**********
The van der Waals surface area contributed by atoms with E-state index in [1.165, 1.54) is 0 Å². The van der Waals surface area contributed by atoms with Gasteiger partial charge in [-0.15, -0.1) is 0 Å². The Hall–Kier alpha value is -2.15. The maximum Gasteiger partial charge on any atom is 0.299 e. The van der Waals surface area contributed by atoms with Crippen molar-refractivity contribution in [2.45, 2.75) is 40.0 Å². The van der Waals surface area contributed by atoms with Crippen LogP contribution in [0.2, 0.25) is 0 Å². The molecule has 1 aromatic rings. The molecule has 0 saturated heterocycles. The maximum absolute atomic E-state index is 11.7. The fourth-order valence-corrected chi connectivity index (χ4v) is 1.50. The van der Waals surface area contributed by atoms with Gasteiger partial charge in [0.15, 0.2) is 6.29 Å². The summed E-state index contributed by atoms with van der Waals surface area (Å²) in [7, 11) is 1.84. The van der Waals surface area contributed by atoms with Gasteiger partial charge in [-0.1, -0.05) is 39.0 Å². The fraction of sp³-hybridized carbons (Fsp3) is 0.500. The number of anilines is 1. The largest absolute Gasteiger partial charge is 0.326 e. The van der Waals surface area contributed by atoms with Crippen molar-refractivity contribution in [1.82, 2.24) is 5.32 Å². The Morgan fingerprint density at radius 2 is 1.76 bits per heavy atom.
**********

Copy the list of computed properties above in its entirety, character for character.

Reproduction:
The van der Waals surface area contributed by atoms with E-state index in [1.165, 1.54) is 0 Å². The van der Waals surface area contributed by atoms with Gasteiger partial charge in [-0.15, -0.1) is 0 Å². The Hall–Kier alpha value is -2.15. The maximum Gasteiger partial charge on any atom is 0.299 e. The van der Waals surface area contributed by atoms with Crippen molar-refractivity contribution in [2.45, 2.75) is 40.0 Å². The van der Waals surface area contributed by atoms with Crippen LogP contribution in [0.2, 0.25) is 0 Å². The molecule has 1 aromatic rings. The molecule has 0 saturated heterocycles. The maximum absolute atomic E-state index is 11.7. The fourth-order valence-corrected chi connectivity index (χ4v) is 1.50. The van der Waals surface area contributed by atoms with Gasteiger partial charge in [0.15, 0.2) is 6.29 Å². The summed E-state index contributed by atoms with van der Waals surface area (Å²) in [7, 11) is 1.84. The van der Waals surface area contributed by atoms with Gasteiger partial charge in [-0.1, -0.05) is 39.0 Å². The fraction of sp³-hybridized carbons (Fsp3) is 0.500. The number of anilines is 1. The largest absolute Gasteiger partial charge is 0.326 e. The van der Waals surface area contributed by atoms with Crippen molar-refractivity contribution in [1.82, 2.24) is 5.32 Å². The Morgan fingerprint density at radius 2 is 1.76 bits per heavy atom.